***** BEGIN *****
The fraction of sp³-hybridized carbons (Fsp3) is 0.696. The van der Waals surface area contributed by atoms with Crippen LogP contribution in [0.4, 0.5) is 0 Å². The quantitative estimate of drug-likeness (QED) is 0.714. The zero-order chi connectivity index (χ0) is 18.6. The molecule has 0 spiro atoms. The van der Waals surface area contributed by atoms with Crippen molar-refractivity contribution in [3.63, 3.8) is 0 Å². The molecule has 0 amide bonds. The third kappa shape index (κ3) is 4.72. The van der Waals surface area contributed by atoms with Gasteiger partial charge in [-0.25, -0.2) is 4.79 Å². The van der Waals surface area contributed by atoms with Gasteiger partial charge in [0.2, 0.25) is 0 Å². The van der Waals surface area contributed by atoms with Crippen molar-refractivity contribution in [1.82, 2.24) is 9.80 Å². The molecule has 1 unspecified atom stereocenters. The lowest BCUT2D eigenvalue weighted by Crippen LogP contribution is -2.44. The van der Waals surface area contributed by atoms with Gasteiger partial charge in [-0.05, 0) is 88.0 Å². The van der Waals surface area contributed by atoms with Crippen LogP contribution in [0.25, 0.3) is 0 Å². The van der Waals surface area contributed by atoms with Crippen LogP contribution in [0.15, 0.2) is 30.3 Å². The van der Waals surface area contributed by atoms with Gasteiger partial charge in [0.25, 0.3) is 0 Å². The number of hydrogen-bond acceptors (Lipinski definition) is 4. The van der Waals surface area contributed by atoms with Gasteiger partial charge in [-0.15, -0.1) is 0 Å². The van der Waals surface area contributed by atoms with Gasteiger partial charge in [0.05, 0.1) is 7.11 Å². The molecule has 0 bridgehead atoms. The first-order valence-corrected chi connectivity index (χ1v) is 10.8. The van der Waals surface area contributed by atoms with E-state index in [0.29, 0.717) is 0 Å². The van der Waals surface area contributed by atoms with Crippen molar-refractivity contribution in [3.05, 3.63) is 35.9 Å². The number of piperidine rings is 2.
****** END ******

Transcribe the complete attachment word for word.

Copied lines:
The fraction of sp³-hybridized carbons (Fsp3) is 0.696. The van der Waals surface area contributed by atoms with Crippen LogP contribution in [0.4, 0.5) is 0 Å². The quantitative estimate of drug-likeness (QED) is 0.714. The zero-order chi connectivity index (χ0) is 18.6. The molecule has 0 spiro atoms. The van der Waals surface area contributed by atoms with Crippen molar-refractivity contribution in [3.63, 3.8) is 0 Å². The molecule has 0 amide bonds. The third kappa shape index (κ3) is 4.72. The van der Waals surface area contributed by atoms with Gasteiger partial charge in [-0.25, -0.2) is 4.79 Å². The van der Waals surface area contributed by atoms with Gasteiger partial charge in [0.2, 0.25) is 0 Å². The van der Waals surface area contributed by atoms with Crippen molar-refractivity contribution in [1.82, 2.24) is 9.80 Å². The molecule has 1 unspecified atom stereocenters. The lowest BCUT2D eigenvalue weighted by Crippen LogP contribution is -2.44. The van der Waals surface area contributed by atoms with Gasteiger partial charge in [-0.05, 0) is 88.0 Å². The van der Waals surface area contributed by atoms with Crippen LogP contribution in [0.25, 0.3) is 0 Å². The van der Waals surface area contributed by atoms with Crippen LogP contribution in [0.15, 0.2) is 30.3 Å². The van der Waals surface area contributed by atoms with Gasteiger partial charge in [0.25, 0.3) is 0 Å². The number of hydrogen-bond acceptors (Lipinski definition) is 4. The van der Waals surface area contributed by atoms with Gasteiger partial charge in [-0.15, -0.1) is 0 Å². The van der Waals surface area contributed by atoms with Gasteiger partial charge in [0.05, 0.1) is 7.11 Å². The molecule has 0 bridgehead atoms. The first-order valence-corrected chi connectivity index (χ1v) is 10.8. The van der Waals surface area contributed by atoms with E-state index in [0.29, 0.717) is 0 Å². The van der Waals surface area contributed by atoms with Crippen molar-refractivity contribution in [3.05, 3.63) is 35.9 Å². The number of piperidine rings is 2.